“Action is the foundational key to all success.” – Pablo Picasso
This quote is certainly attributable to the recent success of North Tipperary’s number one football club Nenagh AFC, who dominated the North Tipperary junior football scene for a number of years, winning five consecutive league titles and most of the cups on offer in the seasons leading up to the end of the 2014/15 campaign.
That success was largely built off the back of a number of different bodies of work undertaken by the club over the last 20 years. The three main areas that have helped Nenagh to prosper have been the successful club lotto, the development of excellent facilities at the Brickfields site and the huge focus on developing the underage structure in the club. These elements, combined with natural talent and hard work of players, management and other members of the club, allowed ‘The Blues’ to assert dominance across almost all age brackets in North Tipperary and beyond. In 2014 Nenagh’s youths (u18s) team claimed a historical national cup victory for the club and in 2016 the under 17 side were also the winners of national honours.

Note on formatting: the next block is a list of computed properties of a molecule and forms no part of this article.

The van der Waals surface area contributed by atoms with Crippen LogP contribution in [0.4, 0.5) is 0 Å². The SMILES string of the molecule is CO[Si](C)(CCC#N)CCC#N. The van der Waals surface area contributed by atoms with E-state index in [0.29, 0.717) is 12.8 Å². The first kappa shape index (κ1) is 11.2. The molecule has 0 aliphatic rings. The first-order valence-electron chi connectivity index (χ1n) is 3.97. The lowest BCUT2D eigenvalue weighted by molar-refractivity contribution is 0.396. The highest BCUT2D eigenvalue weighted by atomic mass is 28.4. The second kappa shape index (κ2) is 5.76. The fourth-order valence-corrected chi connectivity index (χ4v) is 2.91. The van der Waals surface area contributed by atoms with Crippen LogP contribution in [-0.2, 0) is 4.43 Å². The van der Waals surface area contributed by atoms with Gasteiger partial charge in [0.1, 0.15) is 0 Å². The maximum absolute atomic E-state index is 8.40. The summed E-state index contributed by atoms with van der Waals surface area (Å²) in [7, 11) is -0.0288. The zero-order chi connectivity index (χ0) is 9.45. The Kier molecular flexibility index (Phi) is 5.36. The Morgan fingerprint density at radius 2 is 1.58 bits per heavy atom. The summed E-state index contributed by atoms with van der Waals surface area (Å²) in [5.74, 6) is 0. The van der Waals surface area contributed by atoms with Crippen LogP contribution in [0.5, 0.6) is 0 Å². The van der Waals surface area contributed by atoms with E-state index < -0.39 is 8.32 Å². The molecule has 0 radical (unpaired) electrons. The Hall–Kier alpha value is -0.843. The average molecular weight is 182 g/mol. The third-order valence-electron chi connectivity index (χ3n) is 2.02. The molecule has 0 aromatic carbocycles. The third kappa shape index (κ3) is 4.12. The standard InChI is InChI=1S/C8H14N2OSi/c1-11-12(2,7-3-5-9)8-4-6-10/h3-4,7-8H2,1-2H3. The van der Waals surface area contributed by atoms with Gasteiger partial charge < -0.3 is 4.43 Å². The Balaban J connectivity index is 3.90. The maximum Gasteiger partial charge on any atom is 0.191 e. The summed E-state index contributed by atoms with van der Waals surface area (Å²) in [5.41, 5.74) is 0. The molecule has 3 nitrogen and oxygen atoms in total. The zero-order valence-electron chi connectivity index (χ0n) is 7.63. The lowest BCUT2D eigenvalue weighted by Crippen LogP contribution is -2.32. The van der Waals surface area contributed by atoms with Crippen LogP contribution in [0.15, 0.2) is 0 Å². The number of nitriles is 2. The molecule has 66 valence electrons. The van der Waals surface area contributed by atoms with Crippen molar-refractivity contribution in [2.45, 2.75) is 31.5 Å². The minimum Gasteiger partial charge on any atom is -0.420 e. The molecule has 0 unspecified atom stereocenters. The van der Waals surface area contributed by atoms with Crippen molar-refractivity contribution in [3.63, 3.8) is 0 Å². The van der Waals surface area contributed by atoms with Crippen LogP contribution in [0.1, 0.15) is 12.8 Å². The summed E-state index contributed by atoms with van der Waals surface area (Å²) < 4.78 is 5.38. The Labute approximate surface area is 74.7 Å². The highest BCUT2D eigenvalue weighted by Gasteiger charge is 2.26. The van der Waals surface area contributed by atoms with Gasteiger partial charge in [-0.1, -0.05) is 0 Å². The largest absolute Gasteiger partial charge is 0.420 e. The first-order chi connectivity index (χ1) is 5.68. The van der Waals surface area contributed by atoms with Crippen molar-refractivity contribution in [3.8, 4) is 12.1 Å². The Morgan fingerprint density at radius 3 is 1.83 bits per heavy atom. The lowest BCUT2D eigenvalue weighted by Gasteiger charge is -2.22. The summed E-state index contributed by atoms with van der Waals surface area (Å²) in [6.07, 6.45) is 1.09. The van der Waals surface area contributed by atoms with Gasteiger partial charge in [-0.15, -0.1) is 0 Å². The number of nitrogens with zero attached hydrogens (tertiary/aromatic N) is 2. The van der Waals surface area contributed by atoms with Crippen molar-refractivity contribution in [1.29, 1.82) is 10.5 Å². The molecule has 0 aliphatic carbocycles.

In that time however, the junior men’s side, dominating locally, found themselves at a competitive disadvantage in the provincial and national cups. Running out comfortable winners on poor quality pitches was not proving to be good preparation for taking on the best junior sides in the country.
Top quality players like Mikey O’Gorman, Mikey Hogan, James McGrath and Nathan Kelly were tempted off to greener, and more competitive, pastures; Nenagh were developing excellent talent, but could offer nothing more than season after season of easy victory in North Tipperary. With the successful underage teams feeding talent into the junior sides, the club had to act; both to stop the talent drain into the Limerick leagues and to give the club, and the players, the platform to progress.